Allow me to start off with a fancy word—liminal.  The word ‘liminal’ means literally being in an intermediate state or phase.  It is a moment of transition.  Think of the movies American Graffiti, The Last Picture Show, or Stand By Me and you understand this word ‘liminal.’  These were all movies about liminal moments—young people transitioning to mature adulthood.  The young people in these films were searching for direction and examples to help them transition and find their way in life.  As Christians, we are presently in a liminal moment—an in-between time—between the Ascension of Jesus and the expectation of the Holy Spirit on Pentecost Sunday.  When we celebrate the Ascension, we celebrate that Jesus Christ is King of the Universe and one with God the Father.  “Glorify me, Father, with you, with the glory that I had with you before the world began.”

Our Gospel this Sunday makes this point abundantly clear.  We rightly celebrate what Jesus came to do—to reveal to us the Father and how many come to we know him and live a life that is worthy and pleasing to Him.  We all experience these liminal moments at all stages in our lives.  They can be frightening: graduating from school, starting a new job, moving, entering into marriage, life changing medical issues, retirement, needing assistance caring for ones-self, a terminal diagnosis.  “Do not be afraid.”  Through it all, Christ is our King.  His authority is made manifest by his Ascension to the Father.  Therefore, we have a powerful source of grace when we invoke the name of Jesus, call upon him and place our lives—with trust—into his hands.  Practically speaking how do we do this?  Prayer!  The 17th Chapter of John’s Gospel from which this Sunday’s Gospel is often referred to as the great prayer of Jesus to God the Father.  We should take heart that Jesus prays for you and for me.  He knows you would be chosen by him many years after his Resurrection.  He wishes to give to you the assurance of God’s Presence—as he was assured of this presence prior to his Passion (the context of the Gospel).  Jesus stays in contact with the source—the Father’s love—through prayer.  We all need to do the same.  The key message from our readings this Sunday makes clear that prayer is the means by which we remain connected to the source.  Let’s us resolve is a special way to dedicate ourselves to times of prayer in our lives.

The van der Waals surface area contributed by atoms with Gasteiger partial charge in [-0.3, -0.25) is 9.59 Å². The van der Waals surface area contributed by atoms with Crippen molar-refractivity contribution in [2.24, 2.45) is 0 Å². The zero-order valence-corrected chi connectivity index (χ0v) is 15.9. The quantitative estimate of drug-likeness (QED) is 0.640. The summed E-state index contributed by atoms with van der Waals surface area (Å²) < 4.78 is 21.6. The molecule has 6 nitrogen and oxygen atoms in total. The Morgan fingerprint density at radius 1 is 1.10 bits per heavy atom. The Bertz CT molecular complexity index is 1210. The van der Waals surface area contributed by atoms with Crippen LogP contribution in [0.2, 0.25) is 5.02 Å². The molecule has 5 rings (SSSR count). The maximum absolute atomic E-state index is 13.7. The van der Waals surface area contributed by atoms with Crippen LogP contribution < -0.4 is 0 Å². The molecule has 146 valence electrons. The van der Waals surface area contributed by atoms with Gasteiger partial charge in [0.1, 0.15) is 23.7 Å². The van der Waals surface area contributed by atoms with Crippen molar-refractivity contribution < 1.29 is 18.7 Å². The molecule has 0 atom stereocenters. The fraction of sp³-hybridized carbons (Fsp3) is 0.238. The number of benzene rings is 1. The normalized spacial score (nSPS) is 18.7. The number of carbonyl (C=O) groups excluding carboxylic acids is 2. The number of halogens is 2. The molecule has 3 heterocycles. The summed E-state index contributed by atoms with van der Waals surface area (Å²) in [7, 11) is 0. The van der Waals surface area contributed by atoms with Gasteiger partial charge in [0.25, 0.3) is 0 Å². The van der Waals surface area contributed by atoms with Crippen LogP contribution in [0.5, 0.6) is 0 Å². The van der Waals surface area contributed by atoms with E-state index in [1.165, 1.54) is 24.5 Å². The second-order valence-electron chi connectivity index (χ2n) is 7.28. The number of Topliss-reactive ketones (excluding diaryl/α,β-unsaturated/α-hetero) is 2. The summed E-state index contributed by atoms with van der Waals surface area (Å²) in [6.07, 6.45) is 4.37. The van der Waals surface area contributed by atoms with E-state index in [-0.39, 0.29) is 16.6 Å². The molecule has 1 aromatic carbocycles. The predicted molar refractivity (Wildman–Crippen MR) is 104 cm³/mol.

Some Practical Suggestions to Help You Integrate Prayer into Your Daily Life

Over the course of my life the following steps have been of great helps to me personally.

1.     First—never forget the counsel of the great saints:

“There is no such thing as bad prayer.”  St. Teresa of Avila

“If you desire to pray better—pray more!!”  St. Mother Teresa of Calcutta

2.     Schedule times and places to pray.  For example, I began to pray the rosary with regularity on the subway to and from work or using a finger rosary while I drive (very safe—and I keep both hands on the wheel!!).  Dedicate yourself to specific times: in the morning when you wake, before meals, before you go to bed.  Pray the Divine Mercy Chaplet at 3pm.

3.     Use an app or a service to assist you at prayer.  On my iPhone I have both the “iBreviary” and “Laudate” apps to help me to pray when the books I normally use are not available.  There are services that will remind you to pray.

4.     When someone asks you to pray for them—do it right away.  Better, do it right there in their presence.  Many people think we have to be in the right place or in a ‘holy’ mood or disposition.  It is a powerful witness both publically to other and to our God, when we are willing to press the pause button on life and pray.

5.     Take the time and the trouble to slow down and reflect about the needs of others.  Intercessory Prayer helps us to not only stay in touch with our God—but also with each other.  We give ourselves the opportunity to think about people in need.  We remember their faces—the place they hold in our lives—our love for them.  The fruit of this prayer is also that it can motivate us to action—to call people—to assist them as best we can.  This type of prayer helps to make the world smaller, less strange.  We are less alienated from others and ourselves because we recognize that we are not alone.  We are connected, active and make a difference in the world by praying for the needs of others

Fr. Tom V.